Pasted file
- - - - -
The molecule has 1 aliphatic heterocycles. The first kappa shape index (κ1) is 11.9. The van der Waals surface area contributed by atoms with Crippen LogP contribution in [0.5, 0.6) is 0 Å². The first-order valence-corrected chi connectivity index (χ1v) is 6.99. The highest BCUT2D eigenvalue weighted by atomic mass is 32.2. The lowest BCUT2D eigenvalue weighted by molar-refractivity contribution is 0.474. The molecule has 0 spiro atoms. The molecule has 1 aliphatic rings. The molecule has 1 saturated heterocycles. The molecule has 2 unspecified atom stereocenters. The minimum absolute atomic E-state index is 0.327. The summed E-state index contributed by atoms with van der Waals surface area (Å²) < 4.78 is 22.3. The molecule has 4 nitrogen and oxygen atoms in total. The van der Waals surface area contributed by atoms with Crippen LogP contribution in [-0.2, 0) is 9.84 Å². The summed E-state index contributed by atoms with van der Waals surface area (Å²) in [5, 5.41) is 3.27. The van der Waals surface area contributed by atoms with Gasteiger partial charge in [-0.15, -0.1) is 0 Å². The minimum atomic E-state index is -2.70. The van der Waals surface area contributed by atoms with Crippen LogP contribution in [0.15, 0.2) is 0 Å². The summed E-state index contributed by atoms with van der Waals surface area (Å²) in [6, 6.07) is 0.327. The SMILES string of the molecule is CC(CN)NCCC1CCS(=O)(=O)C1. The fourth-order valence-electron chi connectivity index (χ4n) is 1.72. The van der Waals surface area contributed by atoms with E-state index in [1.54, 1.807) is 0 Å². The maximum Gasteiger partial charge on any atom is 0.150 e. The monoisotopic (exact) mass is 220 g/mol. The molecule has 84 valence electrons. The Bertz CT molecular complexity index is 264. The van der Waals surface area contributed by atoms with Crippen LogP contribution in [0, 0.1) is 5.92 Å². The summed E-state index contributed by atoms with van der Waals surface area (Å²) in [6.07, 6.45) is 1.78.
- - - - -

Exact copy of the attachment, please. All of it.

The molecule has 1 aliphatic heterocycles. The first kappa shape index (κ1) is 11.9. The van der Waals surface area contributed by atoms with Crippen LogP contribution in [0.5, 0.6) is 0 Å². The first-order valence-corrected chi connectivity index (χ1v) is 6.99. The highest BCUT2D eigenvalue weighted by atomic mass is 32.2. The lowest BCUT2D eigenvalue weighted by molar-refractivity contribution is 0.474. The molecule has 0 spiro atoms. The molecule has 1 aliphatic rings. The molecule has 1 saturated heterocycles. The molecule has 2 unspecified atom stereocenters. The minimum absolute atomic E-state index is 0.327. The summed E-state index contributed by atoms with van der Waals surface area (Å²) < 4.78 is 22.3. The molecule has 4 nitrogen and oxygen atoms in total. The van der Waals surface area contributed by atoms with Crippen LogP contribution in [-0.2, 0) is 9.84 Å². The summed E-state index contributed by atoms with van der Waals surface area (Å²) in [5, 5.41) is 3.27. The van der Waals surface area contributed by atoms with Gasteiger partial charge in [-0.15, -0.1) is 0 Å². The minimum atomic E-state index is -2.70. The van der Waals surface area contributed by atoms with Crippen LogP contribution in [0.15, 0.2) is 0 Å². The summed E-state index contributed by atoms with van der Waals surface area (Å²) in [6, 6.07) is 0.327. The SMILES string of the molecule is CC(CN)NCCC1CCS(=O)(=O)C1. The fourth-order valence-electron chi connectivity index (χ4n) is 1.72. The van der Waals surface area contributed by atoms with E-state index in [1.54, 1.807) is 0 Å². The maximum Gasteiger partial charge on any atom is 0.150 e. The monoisotopic (exact) mass is 220 g/mol. The molecule has 84 valence electrons. The Bertz CT molecular complexity index is 264. The van der Waals surface area contributed by atoms with Crippen LogP contribution in [0, 0.1) is 5.92 Å². The summed E-state index contributed by atoms with van der Waals surface area (Å²) in [6.07, 6.45) is 1.78.